Monday, February 18, 2013

On paternalism

Arnold Kling imagines the following conversation between parties with opposing views on the desirability of government intervention in citizens' day-to-day decisions:
Libertarian: if a random stranger came to you and forcibly stopped you from drinking a large soda “for your own good,” would you find that acceptable? I would accept advice from a stranger. I might accept forcible restraint from a friend or someone to whom I had given permission to restrain my impulses (like Odysseus with the Sirens). However, why should I want government officials to interfere with my decisions because of my supposed incompetence?
Conly: Government officials are not random strangers. They are experts. That is why the should be allowed to interfere with your decision.
Libertarian: I listen to experts all the time. But what makes government officials so wonderfully expert that I should be forced to listen to them? When it comes to “staying out of debt” and “saving for the future,” are government officials the experts to whom you would have me defer? Seriously?
We should all be able to agree on a few things.  People do, at least on occasion, act in ways contrary to their own best interests.  Perhaps the most compelling evidence of this is ex post regret: "Gee, I guess I should have saved more for retirement."  At the same time, government intervention is imperfect and costly, even at the best of times.  I think it would be a mistake to view either the individual or the government as the ultimate authority in any comprehensive sense.  The libertarian in the above conversation seems to imply that the government should never intervene in individual decisions, and hints that government officials are thoroughly incompetent.  (Maybe I'm reading too much into Kling's post, but the second statement from the libertarian resonates with those views.)

This is one of many issues that is commonly viewed as black and white: should the government intervene in our lives, or not?  Even if we abandon these extremes, the question is often debated as if it were one-dimensional: should we have more or less government intervention?  Even that question is simplistic.  There is no spectrum of degrees of intervention from which we have to choose; rather, it is a matter of considering specific ways in which intervention may improve welfare.  In doing so, why not just think in terms of costs and benefits?  From this standpoint, it is fairly easy to argue against the ban on large soft drinks.  Costs: implementation, enforcement, outrage from affected firms and many members of the public.  Benefits: certain to be positive for some subset of consumers, but limited by consumers' ability to circumvent the law, or the spirit of the law.  This is one place where consideration of government's imperfection really matters.  Even if we agree that it is the government's role to improve public health, is this the way to do it?  Are there better alternatives?  I'm not suggesting that the answer to the first question is a resounding "no," but rather that there is substantial doubt, and that the government should only restrict individual choice if we can make a more compelling case that doing so will create net benefit (which might be the case for something like saving for retirement).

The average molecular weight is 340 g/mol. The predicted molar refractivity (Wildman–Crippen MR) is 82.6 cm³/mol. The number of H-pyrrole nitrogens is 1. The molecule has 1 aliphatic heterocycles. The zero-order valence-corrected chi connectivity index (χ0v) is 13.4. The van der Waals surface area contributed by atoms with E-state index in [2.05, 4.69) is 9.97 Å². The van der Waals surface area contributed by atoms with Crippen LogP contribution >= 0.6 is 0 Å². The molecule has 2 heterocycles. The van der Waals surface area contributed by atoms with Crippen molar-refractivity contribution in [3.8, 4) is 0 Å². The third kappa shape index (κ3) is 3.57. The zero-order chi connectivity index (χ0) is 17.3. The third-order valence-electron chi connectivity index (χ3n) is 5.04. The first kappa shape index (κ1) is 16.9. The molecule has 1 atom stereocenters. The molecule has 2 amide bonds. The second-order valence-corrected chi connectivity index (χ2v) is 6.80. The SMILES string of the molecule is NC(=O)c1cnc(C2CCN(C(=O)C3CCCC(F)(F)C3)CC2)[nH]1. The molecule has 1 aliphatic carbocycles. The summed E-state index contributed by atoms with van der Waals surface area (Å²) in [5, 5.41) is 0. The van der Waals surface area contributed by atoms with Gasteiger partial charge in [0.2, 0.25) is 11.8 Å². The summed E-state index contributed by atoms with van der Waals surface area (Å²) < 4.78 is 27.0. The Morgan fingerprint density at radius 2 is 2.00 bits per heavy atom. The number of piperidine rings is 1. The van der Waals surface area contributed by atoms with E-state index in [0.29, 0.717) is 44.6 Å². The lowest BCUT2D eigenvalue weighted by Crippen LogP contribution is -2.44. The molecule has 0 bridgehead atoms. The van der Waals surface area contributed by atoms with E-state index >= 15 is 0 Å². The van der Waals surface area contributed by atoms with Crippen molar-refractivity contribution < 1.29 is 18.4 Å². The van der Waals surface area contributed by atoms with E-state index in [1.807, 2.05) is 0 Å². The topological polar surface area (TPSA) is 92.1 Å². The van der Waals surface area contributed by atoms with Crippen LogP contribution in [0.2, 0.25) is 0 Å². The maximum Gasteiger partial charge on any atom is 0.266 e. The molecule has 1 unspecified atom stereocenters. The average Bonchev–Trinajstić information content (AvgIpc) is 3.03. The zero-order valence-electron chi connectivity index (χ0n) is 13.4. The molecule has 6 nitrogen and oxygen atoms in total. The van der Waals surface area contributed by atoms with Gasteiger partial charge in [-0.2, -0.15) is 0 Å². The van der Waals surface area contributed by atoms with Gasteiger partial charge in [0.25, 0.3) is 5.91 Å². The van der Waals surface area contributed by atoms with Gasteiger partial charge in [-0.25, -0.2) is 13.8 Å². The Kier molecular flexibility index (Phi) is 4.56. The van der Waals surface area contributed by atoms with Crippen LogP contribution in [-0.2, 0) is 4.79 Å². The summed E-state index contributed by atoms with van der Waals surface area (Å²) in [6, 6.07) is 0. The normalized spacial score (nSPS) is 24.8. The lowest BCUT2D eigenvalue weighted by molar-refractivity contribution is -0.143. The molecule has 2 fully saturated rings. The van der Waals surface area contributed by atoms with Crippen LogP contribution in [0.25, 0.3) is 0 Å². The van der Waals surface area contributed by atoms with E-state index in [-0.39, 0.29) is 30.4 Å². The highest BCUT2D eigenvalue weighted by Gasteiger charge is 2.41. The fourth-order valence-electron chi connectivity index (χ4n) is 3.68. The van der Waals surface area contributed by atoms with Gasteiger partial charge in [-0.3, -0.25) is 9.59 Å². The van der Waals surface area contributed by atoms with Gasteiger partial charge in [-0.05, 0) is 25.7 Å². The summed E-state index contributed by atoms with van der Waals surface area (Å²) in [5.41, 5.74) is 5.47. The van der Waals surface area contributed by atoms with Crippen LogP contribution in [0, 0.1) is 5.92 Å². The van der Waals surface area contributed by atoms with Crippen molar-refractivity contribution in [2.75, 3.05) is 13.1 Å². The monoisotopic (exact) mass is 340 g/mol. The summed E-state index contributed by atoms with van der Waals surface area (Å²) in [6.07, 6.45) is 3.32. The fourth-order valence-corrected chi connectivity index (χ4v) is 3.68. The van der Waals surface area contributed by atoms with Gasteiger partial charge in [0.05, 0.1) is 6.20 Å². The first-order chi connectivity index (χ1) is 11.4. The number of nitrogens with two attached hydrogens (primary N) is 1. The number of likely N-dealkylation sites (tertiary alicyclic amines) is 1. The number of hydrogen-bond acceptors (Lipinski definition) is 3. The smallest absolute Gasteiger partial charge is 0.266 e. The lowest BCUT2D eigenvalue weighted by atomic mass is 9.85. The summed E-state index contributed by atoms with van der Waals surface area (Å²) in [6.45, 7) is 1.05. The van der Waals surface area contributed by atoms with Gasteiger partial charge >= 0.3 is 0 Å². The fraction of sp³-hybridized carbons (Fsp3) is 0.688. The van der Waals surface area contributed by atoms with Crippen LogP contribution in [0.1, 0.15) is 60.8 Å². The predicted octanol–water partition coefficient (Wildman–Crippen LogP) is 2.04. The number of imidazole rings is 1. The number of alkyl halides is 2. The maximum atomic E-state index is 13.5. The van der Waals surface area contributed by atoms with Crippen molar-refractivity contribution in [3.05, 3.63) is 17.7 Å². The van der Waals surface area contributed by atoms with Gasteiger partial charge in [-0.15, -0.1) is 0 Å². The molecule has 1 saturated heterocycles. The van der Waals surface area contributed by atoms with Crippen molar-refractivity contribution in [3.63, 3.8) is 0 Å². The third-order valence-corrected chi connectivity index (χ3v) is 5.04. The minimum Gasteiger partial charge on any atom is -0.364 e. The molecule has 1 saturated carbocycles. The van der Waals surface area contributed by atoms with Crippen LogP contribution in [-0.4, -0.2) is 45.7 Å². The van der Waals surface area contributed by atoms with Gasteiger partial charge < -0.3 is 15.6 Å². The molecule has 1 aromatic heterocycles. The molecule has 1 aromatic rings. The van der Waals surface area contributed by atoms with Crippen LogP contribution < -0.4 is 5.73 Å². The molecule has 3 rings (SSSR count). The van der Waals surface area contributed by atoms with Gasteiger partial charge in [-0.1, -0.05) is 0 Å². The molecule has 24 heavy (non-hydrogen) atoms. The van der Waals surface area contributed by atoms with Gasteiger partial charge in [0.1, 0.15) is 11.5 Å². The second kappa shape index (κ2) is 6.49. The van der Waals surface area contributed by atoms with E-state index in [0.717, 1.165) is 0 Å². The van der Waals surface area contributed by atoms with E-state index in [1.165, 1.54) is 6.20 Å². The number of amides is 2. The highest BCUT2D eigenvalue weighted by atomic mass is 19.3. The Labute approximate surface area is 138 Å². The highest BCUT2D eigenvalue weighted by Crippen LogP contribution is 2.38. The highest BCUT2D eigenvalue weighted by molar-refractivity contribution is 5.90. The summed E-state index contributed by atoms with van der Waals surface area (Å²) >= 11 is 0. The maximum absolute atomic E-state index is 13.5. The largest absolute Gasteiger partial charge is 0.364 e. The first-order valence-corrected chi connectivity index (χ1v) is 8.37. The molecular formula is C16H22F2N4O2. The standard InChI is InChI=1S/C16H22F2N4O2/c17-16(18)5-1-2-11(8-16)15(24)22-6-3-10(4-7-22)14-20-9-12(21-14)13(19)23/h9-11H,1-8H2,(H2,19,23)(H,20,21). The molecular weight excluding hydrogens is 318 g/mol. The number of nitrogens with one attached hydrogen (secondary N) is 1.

This is the same way I think about government regulation of externalities.  In theory, any time there is an externality, there is a potential welfare gain through government action.  In practice, government action will be costly in various ways and will not hit the theoretical optimum anyway.  So it is only worthwhile for the government to intervene for relatively large externalities.  Determining costs and benefits is typically complex and often controversial; but shouldn't that be the focus of debate, rather than sweeping generalizations about individual autonomy or government effectiveness?

No comments:

Post a Comment